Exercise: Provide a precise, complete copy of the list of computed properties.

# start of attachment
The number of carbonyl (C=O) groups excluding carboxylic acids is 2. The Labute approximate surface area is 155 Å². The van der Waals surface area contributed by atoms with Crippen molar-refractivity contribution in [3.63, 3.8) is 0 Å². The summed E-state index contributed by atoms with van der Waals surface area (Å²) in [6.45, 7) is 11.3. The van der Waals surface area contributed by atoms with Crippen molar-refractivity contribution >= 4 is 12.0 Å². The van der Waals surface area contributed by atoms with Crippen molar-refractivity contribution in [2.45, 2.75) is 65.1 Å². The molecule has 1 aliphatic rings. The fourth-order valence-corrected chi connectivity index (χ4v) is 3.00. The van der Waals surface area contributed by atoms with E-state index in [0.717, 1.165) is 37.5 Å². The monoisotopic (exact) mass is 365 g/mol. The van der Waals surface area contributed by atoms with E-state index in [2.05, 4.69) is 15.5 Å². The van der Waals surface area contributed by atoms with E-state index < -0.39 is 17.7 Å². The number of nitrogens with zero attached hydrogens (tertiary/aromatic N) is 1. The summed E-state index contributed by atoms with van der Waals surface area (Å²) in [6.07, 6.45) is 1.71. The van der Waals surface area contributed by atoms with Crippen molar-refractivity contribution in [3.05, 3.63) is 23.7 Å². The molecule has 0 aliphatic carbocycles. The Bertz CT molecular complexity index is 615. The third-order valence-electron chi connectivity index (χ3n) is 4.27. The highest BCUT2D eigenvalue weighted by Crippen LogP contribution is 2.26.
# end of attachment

The number of carbonyl (C=O) groups excluding carboxylic acids is 2. The Labute approximate surface area is 155 Å². The van der Waals surface area contributed by atoms with Crippen molar-refractivity contribution in [3.63, 3.8) is 0 Å². The summed E-state index contributed by atoms with van der Waals surface area (Å²) in [6.45, 7) is 11.3. The van der Waals surface area contributed by atoms with Crippen molar-refractivity contribution >= 4 is 12.0 Å². The van der Waals surface area contributed by atoms with Crippen molar-refractivity contribution in [2.45, 2.75) is 65.1 Å². The molecule has 1 aliphatic rings. The fourth-order valence-corrected chi connectivity index (χ4v) is 3.00. The van der Waals surface area contributed by atoms with E-state index in [0.717, 1.165) is 37.5 Å². The monoisotopic (exact) mass is 365 g/mol. The van der Waals surface area contributed by atoms with E-state index in [2.05, 4.69) is 15.5 Å². The van der Waals surface area contributed by atoms with E-state index < -0.39 is 17.7 Å². The number of nitrogens with zero attached hydrogens (tertiary/aromatic N) is 1. The summed E-state index contributed by atoms with van der Waals surface area (Å²) in [6.07, 6.45) is 1.71. The van der Waals surface area contributed by atoms with Crippen molar-refractivity contribution in [3.05, 3.63) is 23.7 Å². The molecule has 0 aliphatic carbocycles. The Bertz CT molecular complexity index is 615. The third-order valence-electron chi connectivity index (χ3n) is 4.27. The highest BCUT2D eigenvalue weighted by Crippen LogP contribution is 2.26.